Studying the Effects of When and How We Learn a Language
By BETH HARPAZ
You may not be aware of it, but when you listen to someone speak, you’re predicting what they’re likely to say next based on what they’ve already said. If your prediction is right, your comprehension is faster. But if you predict wrong, you have to re-analyze to understand, and that slows you down.
Researchers at the Second Language Acquisition Lab at The Graduate Center, CUNY, wanted to see if predictive processing differs among bilingual individuals. They compared two types of fluent Spanish-English speakers: those who learned Spanish as a first language but were immersed in English-dominant society early in life, versus “late bilinguals” who grew up in Spanish-language regions but learned English as adults. Would that difference impact their ability to predict speech in Spanish?
The study, published in The Journal of Cultural Cognitive Science, was co-authored by Michael C. Stern, a master’s degree student in linguistics; linguistics Ph.D. students LeeAnn M. Stover and Cass Lowry; recent Ph.D. graduate Christen N. Madsen II, and Professor Gita Martohardjono.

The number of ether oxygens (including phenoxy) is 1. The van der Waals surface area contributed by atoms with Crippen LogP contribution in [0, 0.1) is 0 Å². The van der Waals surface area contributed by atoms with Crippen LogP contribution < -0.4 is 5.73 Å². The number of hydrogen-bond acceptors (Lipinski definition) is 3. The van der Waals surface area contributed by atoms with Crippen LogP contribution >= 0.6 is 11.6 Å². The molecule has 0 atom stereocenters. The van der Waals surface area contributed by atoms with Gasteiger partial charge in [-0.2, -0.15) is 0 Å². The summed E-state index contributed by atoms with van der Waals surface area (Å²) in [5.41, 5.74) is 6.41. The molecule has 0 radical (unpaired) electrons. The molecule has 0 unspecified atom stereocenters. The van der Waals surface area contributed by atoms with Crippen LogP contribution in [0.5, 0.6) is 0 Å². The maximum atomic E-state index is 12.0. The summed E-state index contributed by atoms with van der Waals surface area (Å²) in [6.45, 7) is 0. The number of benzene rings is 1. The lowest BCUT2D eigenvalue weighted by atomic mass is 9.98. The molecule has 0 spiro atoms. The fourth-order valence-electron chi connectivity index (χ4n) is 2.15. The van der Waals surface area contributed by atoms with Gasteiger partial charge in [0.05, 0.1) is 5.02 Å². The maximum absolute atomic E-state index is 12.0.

Participants listened to sentences in Spanish while looking at sets of three images. Only one of the three images correctly represented the meaning of each sentence. The participants’ eye movements were tracked to see which image they fixed their gaze on before they picked the correct image.
The study found that those who learned English later in life predicted what words would come next in a Spanish sentence just like people who only speak Spanish. But those who grew up speaking both languages while living in an English-dominant society “predicted less actively in Spanish.”
What surprised the researchers was that hesitating on those predictions sometimes provided an advantage. Instead of anticipating the wrong thing and then correcting their understanding, those who waited got the right result faster if the sentence was complex.
This “conservative processing strategy” reduced “the risk of failure” in comprehension. “The perhaps counterintuitive finding, then, is that a reduced ability to generate expectations can cause processing advantages, as well as disadvantages,” the authors wrote.
In an interview, Stern added: “While we often think of the first language as completely stable, this study shows us that first-language processing remains malleable throughout the lifetime, subject to changes in language exposure, among other factors.”